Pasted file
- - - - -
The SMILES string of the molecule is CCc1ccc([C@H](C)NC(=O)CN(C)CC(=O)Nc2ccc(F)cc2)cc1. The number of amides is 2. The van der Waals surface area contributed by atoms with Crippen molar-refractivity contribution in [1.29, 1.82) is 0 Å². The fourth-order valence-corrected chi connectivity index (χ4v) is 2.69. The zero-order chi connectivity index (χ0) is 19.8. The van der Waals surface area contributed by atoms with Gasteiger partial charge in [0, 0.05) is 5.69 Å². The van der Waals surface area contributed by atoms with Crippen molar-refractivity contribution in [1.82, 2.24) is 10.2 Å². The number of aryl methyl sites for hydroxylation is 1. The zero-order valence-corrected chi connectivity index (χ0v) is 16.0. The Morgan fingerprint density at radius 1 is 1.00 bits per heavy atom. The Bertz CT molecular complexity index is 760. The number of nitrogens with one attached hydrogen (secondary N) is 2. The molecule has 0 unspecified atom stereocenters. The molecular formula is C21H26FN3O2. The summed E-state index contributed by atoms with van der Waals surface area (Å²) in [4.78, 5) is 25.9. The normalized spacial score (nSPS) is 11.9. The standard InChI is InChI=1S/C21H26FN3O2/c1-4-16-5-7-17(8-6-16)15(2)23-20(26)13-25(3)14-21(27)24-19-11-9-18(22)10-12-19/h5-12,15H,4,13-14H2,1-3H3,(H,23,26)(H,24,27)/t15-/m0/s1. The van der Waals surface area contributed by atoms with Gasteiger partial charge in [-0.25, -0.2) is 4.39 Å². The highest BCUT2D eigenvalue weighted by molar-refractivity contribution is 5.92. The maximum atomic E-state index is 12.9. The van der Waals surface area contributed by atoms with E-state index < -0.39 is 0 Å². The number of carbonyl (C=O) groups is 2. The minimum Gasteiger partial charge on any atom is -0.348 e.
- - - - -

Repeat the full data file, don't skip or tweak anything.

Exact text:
The SMILES string of the molecule is CCc1ccc([C@H](C)NC(=O)CN(C)CC(=O)Nc2ccc(F)cc2)cc1. The number of amides is 2. The van der Waals surface area contributed by atoms with Crippen molar-refractivity contribution in [1.29, 1.82) is 0 Å². The fourth-order valence-corrected chi connectivity index (χ4v) is 2.69. The zero-order chi connectivity index (χ0) is 19.8. The van der Waals surface area contributed by atoms with Gasteiger partial charge in [0, 0.05) is 5.69 Å². The van der Waals surface area contributed by atoms with Crippen molar-refractivity contribution in [1.82, 2.24) is 10.2 Å². The number of aryl methyl sites for hydroxylation is 1. The zero-order valence-corrected chi connectivity index (χ0v) is 16.0. The Morgan fingerprint density at radius 1 is 1.00 bits per heavy atom. The Bertz CT molecular complexity index is 760. The number of nitrogens with one attached hydrogen (secondary N) is 2. The molecule has 0 unspecified atom stereocenters. The molecular formula is C21H26FN3O2. The summed E-state index contributed by atoms with van der Waals surface area (Å²) in [4.78, 5) is 25.9. The normalized spacial score (nSPS) is 11.9. The standard InChI is InChI=1S/C21H26FN3O2/c1-4-16-5-7-17(8-6-16)15(2)23-20(26)13-25(3)14-21(27)24-19-11-9-18(22)10-12-19/h5-12,15H,4,13-14H2,1-3H3,(H,23,26)(H,24,27)/t15-/m0/s1. The van der Waals surface area contributed by atoms with Gasteiger partial charge in [-0.25, -0.2) is 4.39 Å². The highest BCUT2D eigenvalue weighted by molar-refractivity contribution is 5.92. The maximum atomic E-state index is 12.9. The van der Waals surface area contributed by atoms with E-state index < -0.39 is 0 Å². The number of carbonyl (C=O) groups is 2. The minimum Gasteiger partial charge on any atom is -0.348 e.